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October 10, 2019
4:00pm to 6:00pm
6275 Bunche Hall

A Concrete History of Abstraction: Explaining the Emergence of Civic Equality in Eighteenth-Century France

William Sewell

Professor Emeritus of Political Science and History The University of Chicago

Thursday, October 10, 2019

4-6pm Bunche 6275

One of the most important changes introduced by the French Revolution was the codification of civic equality as a fundamental right. In the profoundly hierarchical society that was eighteenth-century France, establishing a norm of abstract equality among citizens was an extremely radical act, one that undermined existing assumptions about how politics and everyday social relations should be structured. Yet the Declaration of the Rights of Man and Citizen was passed virtually without dissent by a National Assembly that included many aristocrats and clerics, whose privileges it abolished. Dr. Sewell argues that the widespread acceptance in 1789 of this abstract civic equality had experiential roots in the transformations introduced by early capitalism’s growing commodification of social relations. In this talk, and in the forthcoming book on which it is based, Dr. Sewell traces out such tendential abstraction in three distinct spheres of eighteenth-century French social experience: the burgeoning commercial relations in French cities, the social world of the philosophes, and the royal administration’s widespread adoption of political-economic reasoning. It was, Dr. Sewell argues, the concrete experience of increasingly abstract social relations in the decades before the Revolution that made civic equality thinkable and so widely acceptable in 1789.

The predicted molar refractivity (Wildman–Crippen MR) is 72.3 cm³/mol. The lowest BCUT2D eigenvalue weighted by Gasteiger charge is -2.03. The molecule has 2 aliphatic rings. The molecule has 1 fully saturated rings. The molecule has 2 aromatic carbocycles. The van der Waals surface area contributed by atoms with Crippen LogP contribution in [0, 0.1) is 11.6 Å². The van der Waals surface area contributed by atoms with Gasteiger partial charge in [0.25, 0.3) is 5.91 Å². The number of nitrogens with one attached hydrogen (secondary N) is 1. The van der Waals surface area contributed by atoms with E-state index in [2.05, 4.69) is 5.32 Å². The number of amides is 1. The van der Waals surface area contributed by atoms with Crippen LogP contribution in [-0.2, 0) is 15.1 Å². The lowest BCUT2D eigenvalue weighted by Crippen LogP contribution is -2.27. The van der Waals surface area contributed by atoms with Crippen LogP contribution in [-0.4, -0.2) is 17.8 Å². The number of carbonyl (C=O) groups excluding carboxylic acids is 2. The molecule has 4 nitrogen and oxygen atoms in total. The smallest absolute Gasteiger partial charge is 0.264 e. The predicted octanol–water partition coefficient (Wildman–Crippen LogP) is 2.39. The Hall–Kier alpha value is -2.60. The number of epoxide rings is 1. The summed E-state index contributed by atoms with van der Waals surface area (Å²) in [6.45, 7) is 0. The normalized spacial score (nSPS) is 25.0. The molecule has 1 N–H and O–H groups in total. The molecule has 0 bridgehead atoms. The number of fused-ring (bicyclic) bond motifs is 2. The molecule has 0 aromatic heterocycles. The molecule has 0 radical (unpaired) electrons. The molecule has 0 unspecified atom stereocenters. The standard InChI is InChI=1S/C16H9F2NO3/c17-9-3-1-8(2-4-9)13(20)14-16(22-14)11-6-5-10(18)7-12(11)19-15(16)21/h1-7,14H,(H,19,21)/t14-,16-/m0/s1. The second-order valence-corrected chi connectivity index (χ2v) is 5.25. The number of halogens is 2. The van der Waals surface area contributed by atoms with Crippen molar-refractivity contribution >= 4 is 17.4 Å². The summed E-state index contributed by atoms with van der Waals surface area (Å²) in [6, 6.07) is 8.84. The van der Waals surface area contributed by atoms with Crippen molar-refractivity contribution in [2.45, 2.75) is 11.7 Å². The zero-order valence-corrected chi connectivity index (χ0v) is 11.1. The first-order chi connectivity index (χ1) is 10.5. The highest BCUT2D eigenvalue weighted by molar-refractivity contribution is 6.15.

William H. Sewell Jr. is the Frank P. Hixon Distinguished Service Professor Emeritus of Political Science and History at the University of Chicago and a resident fellow of the Chicago Center for Contemporary Theory. His research focuses on the intersections between history and social theory and he is currently working on a project on the social and cultural history of capitalism in eighteenth-century France.